Frank Rich is a marquee political commentator for The New York Times and a former theatre critic. In some ways, that makes him eminently qualified for the job of dissecting the current political and media cultures. He knows well the cultural touchstones, devices, and references—that pop culture shorthand—employed by politicians and media to attract and influence the audience, and he brings a critic’s eye to the process of dissecting the years of the Bush administration. This is particularly effective when he dryly exhumes and probes official statements that originally passed without notice through the digestive tract of the news media. For example, he quotes U.S. defence department public relations chief Torie Clarke telling the press that Saddam Hussein had committed decades of “torture and oppression the likes of which I think the world has not seen before” (p. 78).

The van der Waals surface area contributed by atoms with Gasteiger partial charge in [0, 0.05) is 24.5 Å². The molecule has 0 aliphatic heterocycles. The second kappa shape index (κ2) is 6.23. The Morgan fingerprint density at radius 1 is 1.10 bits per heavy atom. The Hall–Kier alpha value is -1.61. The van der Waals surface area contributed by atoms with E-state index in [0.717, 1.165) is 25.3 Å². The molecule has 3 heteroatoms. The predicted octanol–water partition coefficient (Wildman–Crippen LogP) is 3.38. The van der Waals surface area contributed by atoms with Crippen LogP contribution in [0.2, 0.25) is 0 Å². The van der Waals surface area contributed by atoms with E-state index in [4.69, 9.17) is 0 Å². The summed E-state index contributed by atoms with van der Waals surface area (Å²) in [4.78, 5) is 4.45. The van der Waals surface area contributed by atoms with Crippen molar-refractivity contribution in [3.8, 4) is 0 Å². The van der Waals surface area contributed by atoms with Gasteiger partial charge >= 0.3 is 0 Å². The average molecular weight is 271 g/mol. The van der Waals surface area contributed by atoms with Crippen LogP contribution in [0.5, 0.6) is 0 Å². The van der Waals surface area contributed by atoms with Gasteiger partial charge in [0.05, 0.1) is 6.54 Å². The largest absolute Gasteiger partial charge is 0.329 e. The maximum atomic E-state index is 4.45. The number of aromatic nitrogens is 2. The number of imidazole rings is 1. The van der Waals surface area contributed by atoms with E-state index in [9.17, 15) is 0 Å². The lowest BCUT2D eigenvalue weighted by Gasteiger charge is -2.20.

As Rich points out, “few journalists were going to gainsay the Pentagon mouthpiece by bringing up Hitler and Stalin” (p. 78). Yet even more striking than the historical amnesia of the mainstream media are the roles played by the various imitation and ersatz press. On the one hand, the administration’s PR specialists were planting fake reporters in press conferences to ask the president such softball questions as, “How are you going to work with people who seem to have divorced themselves from reality” (p. 171). On the other hand, there is the fact that the identity of the administration plant was uncovered not by anyone at a newspaper or in a TV news department, but by liberal bloggers, as well as the fact that perhaps the most critical coverage of the administration was coming from a mock news show airing on a comedy network. Anyone wanting a running commentary on the disorienting state of American politics had merely to tune in to The Daily Show and watch Jon Stewart deliver (mostly deadpan) film clips comparing what the U.S. administration was saying with what it had said only a few months—or weeks, or days—earlier. Further blurring the lines between fact and fiction, the Bush administration had hired Hollywood producer Jerry Bruckheimer to create a reality TV show centred on the U.S. troops in Afghanistan—while the news media were being held from the battlefield.